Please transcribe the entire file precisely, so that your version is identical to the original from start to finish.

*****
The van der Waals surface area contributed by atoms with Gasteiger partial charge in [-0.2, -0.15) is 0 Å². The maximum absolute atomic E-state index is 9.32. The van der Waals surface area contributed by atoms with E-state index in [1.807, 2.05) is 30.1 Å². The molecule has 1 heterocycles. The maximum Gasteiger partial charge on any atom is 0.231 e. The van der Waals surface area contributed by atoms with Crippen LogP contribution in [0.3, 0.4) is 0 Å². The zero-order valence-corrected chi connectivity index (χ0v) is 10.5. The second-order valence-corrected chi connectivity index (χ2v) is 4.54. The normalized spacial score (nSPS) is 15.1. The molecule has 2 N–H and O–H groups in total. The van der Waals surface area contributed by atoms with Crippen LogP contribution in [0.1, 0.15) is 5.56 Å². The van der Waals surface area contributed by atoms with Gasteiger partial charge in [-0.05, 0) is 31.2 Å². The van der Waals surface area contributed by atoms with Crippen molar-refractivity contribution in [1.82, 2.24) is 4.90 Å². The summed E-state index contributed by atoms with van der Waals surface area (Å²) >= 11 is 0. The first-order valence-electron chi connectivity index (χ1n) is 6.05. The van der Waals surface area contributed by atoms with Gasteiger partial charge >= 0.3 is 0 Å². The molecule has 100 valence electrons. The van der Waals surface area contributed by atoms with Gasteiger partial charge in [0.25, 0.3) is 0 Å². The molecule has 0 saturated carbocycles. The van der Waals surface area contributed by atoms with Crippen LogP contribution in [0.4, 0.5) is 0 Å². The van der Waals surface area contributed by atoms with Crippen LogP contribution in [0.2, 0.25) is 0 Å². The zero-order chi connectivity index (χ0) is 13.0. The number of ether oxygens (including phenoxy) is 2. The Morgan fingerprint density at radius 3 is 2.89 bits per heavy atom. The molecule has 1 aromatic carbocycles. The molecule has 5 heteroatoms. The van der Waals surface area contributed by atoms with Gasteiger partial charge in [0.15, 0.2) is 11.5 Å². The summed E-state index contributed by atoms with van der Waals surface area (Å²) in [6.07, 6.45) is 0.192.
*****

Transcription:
The van der Waals surface area contributed by atoms with Gasteiger partial charge in [-0.2, -0.15) is 0 Å². The maximum absolute atomic E-state index is 9.32. The van der Waals surface area contributed by atoms with E-state index in [1.807, 2.05) is 30.1 Å². The molecule has 1 heterocycles. The maximum Gasteiger partial charge on any atom is 0.231 e. The van der Waals surface area contributed by atoms with Crippen LogP contribution in [0.3, 0.4) is 0 Å². The zero-order valence-corrected chi connectivity index (χ0v) is 10.5. The second-order valence-corrected chi connectivity index (χ2v) is 4.54. The normalized spacial score (nSPS) is 15.1. The molecule has 2 N–H and O–H groups in total. The van der Waals surface area contributed by atoms with Crippen LogP contribution in [0.1, 0.15) is 5.56 Å². The van der Waals surface area contributed by atoms with Gasteiger partial charge in [-0.05, 0) is 31.2 Å². The van der Waals surface area contributed by atoms with Crippen molar-refractivity contribution in [1.82, 2.24) is 4.90 Å². The summed E-state index contributed by atoms with van der Waals surface area (Å²) >= 11 is 0. The first-order valence-electron chi connectivity index (χ1n) is 6.05. The van der Waals surface area contributed by atoms with Gasteiger partial charge >= 0.3 is 0 Å². The molecule has 100 valence electrons. The van der Waals surface area contributed by atoms with Gasteiger partial charge in [0.25, 0.3) is 0 Å². The molecule has 0 saturated carbocycles. The van der Waals surface area contributed by atoms with Crippen LogP contribution in [0.4, 0.5) is 0 Å². The van der Waals surface area contributed by atoms with Crippen LogP contribution in [0.2, 0.25) is 0 Å². The zero-order chi connectivity index (χ0) is 13.0. The number of ether oxygens (including phenoxy) is 2. The Morgan fingerprint density at radius 3 is 2.89 bits per heavy atom. The molecule has 1 aromatic carbocycles. The molecule has 5 heteroatoms. The van der Waals surface area contributed by atoms with Gasteiger partial charge in [0.15, 0.2) is 11.5 Å². The summed E-state index contributed by atoms with van der Waals surface area (Å²) in [6.07, 6.45) is 0.192.